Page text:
History

There are no data that enable the time of the evangelisation in Bizkaia to be accurately fixed. Some have affirmed that the implantation of Christianity in Bizkaia was relatively late. Nevertheless, the relatively early existence of centres of Christian irradiation in ethnically and linguistically similar neighbouring towns and the lack of signs or testimonies of paganism, prevent us from putting the estimated date for the introduction of christianity back several centuries.

There is certain archaeological evidence to suggest that it began in the Low Roman Empire. Although some investigators (Vives, D'Ors) consider the gravestone of Sempronia, found in Morga and dated 362 to be Christian, it cannot be affirmed with certainty that it is, in fact, Christian.

The first well-known Christian archaeological site is a tomb in Argiñeta (Elorrio), dated 883. Contemporary burial tombs, judged to be so for their characteristic epigraphy, are numerous. The first documentary information does not appear until XI century, when churches all over the area are recorded. At first, the whole of Bizkaia, with the exception of its "autrigona" part (Encartaciones, excepting the valley of Gordexola), is supposed to have depended on Pamplona, from which it became detached in order to be incorporated into the Diocese of Alava on its creation in the XI Centry on a date that is not yet known.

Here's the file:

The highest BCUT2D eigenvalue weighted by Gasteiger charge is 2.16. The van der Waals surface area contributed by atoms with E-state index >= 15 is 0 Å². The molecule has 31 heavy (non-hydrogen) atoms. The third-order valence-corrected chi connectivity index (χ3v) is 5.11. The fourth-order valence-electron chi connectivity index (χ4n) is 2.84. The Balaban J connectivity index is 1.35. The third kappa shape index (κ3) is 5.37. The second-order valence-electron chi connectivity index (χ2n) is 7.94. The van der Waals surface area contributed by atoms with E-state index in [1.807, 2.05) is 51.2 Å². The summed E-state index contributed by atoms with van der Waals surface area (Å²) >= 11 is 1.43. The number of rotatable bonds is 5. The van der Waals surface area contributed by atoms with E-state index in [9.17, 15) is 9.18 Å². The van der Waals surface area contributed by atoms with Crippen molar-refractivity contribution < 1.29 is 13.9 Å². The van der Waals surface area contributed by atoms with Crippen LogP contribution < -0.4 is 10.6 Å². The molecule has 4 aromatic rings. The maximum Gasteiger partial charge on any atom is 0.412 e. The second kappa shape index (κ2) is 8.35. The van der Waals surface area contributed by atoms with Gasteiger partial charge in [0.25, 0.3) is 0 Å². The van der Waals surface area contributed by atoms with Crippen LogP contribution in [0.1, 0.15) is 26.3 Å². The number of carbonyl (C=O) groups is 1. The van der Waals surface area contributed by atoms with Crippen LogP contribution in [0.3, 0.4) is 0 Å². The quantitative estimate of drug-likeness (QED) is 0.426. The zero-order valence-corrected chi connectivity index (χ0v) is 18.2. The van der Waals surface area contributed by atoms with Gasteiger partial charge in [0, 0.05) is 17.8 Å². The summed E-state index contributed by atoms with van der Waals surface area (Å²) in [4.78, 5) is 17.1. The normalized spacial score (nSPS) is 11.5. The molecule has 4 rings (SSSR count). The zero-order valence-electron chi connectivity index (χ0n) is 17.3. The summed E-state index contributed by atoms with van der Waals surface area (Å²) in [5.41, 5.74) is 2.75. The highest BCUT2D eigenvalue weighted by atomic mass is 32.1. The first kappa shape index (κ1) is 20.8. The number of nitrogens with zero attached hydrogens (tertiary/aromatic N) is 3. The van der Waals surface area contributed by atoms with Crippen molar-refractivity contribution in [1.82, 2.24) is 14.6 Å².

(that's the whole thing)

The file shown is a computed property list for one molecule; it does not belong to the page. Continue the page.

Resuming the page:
The Diocese of Alava, absorbed into Calahorra in around 1088, depended on it until 1861 when the diocese of Vitoria was created. and which, in accordance with the Concordat of 1851, united the then called Basque Provinces. The autrigon area depended firstly on Oca and later on Valpuesta until it was absorbed by Burgos towards 1087. In 1754, some of the parishes that depended on Burgos were absorbed into the newly created Diocese of Santander. In 1861, all were passed to the jurisdiction of the new Vitorian seat. When in 1088 Alava was absorbed by Calahorra, there was certain resistance in Bizkaia that lasted until the XVI century . The resistance was supported by the monasterial regimes belonging to its churches and by the power of the tithe collectors. After the XVI century there was a splendid restoration thanks firstly to the work done by Bishop Luco and to the work done in the XVI century, and in the centuries that followed, by the religious Orders, especially the Jesuits and the Franciscans.

During the Middle Ages, the biscayan area was a passage for pilgrims travelling to Santiago de Compostela. This is the route known as "the coastal one". The so called "Camino de Santiago" had a very important influence on the Diocese, both in a religious sense and in a mercantile and commercial sense. Bilbao was to be one of the first capital cities to declare "Santiago" as its Patron Saint and to dedicate its main church to him. There are many Jacobean landmarks all over the province, from east to west. In 1862 the Diocese of Vitoria was established into which Bizkaia was integrated as well as Guipúzcoa and Álava. The Quo Commodius Bull on 2nd November 1949 created the Diocese of Bilbao. It was executed by the apostolic nuncio of His Holiness in Spain, monsignor Gaetano Cicognani. From its creation, the Diocese has been immersed in tense social, political and cultural situations inherited from the civil war of 1936-39. The special configuration of the Spanish political regime, born from that war, caused a very difficult civil and religious coexistence, with all kind of serious consequences.